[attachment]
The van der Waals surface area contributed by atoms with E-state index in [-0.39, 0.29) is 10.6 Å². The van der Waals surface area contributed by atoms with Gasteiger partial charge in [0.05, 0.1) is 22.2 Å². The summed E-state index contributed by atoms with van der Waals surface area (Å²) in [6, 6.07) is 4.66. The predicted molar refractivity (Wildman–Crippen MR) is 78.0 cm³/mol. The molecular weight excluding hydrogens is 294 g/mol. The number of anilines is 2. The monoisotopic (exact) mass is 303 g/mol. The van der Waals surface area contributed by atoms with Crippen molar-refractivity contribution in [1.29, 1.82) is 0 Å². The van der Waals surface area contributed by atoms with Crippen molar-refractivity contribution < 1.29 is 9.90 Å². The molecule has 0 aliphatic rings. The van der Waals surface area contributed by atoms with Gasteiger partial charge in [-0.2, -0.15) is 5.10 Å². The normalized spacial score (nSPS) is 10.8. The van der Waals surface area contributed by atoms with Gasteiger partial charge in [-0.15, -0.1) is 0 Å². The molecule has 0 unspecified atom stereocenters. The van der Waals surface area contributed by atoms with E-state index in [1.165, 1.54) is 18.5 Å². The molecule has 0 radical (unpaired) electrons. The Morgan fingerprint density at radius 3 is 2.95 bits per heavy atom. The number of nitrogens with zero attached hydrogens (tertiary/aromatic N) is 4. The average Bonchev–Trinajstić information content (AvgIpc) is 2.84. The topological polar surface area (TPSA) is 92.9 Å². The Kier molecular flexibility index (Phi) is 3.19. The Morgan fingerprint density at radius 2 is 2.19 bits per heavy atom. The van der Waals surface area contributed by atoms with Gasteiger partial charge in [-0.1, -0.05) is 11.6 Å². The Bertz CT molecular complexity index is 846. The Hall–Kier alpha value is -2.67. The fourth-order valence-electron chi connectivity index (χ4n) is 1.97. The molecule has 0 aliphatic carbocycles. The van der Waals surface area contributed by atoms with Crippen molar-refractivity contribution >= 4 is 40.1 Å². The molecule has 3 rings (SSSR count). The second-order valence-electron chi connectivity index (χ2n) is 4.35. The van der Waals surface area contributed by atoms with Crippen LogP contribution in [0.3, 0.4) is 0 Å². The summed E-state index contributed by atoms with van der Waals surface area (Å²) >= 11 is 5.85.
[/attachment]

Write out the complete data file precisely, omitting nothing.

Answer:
The van der Waals surface area contributed by atoms with E-state index in [-0.39, 0.29) is 10.6 Å². The van der Waals surface area contributed by atoms with Gasteiger partial charge in [0.05, 0.1) is 22.2 Å². The summed E-state index contributed by atoms with van der Waals surface area (Å²) in [6, 6.07) is 4.66. The predicted molar refractivity (Wildman–Crippen MR) is 78.0 cm³/mol. The molecular weight excluding hydrogens is 294 g/mol. The number of anilines is 2. The monoisotopic (exact) mass is 303 g/mol. The van der Waals surface area contributed by atoms with Crippen molar-refractivity contribution in [1.29, 1.82) is 0 Å². The van der Waals surface area contributed by atoms with Crippen molar-refractivity contribution < 1.29 is 9.90 Å². The molecule has 0 aliphatic rings. The van der Waals surface area contributed by atoms with Gasteiger partial charge in [-0.2, -0.15) is 5.10 Å². The normalized spacial score (nSPS) is 10.8. The van der Waals surface area contributed by atoms with Gasteiger partial charge in [-0.15, -0.1) is 0 Å². The molecule has 0 unspecified atom stereocenters. The van der Waals surface area contributed by atoms with E-state index in [1.165, 1.54) is 18.5 Å². The molecule has 0 radical (unpaired) electrons. The Morgan fingerprint density at radius 3 is 2.95 bits per heavy atom. The number of nitrogens with zero attached hydrogens (tertiary/aromatic N) is 4. The average Bonchev–Trinajstić information content (AvgIpc) is 2.84. The topological polar surface area (TPSA) is 92.9 Å². The Kier molecular flexibility index (Phi) is 3.19. The Morgan fingerprint density at radius 2 is 2.19 bits per heavy atom. The van der Waals surface area contributed by atoms with Gasteiger partial charge in [-0.1, -0.05) is 11.6 Å². The Bertz CT molecular complexity index is 846. The Hall–Kier alpha value is -2.67. The fourth-order valence-electron chi connectivity index (χ4n) is 1.97. The molecule has 0 aliphatic carbocycles. The van der Waals surface area contributed by atoms with Crippen molar-refractivity contribution >= 4 is 40.1 Å². The molecule has 3 rings (SSSR count). The second-order valence-electron chi connectivity index (χ2n) is 4.35. The van der Waals surface area contributed by atoms with Crippen LogP contribution in [0.3, 0.4) is 0 Å². The summed E-state index contributed by atoms with van der Waals surface area (Å²) >= 11 is 5.85.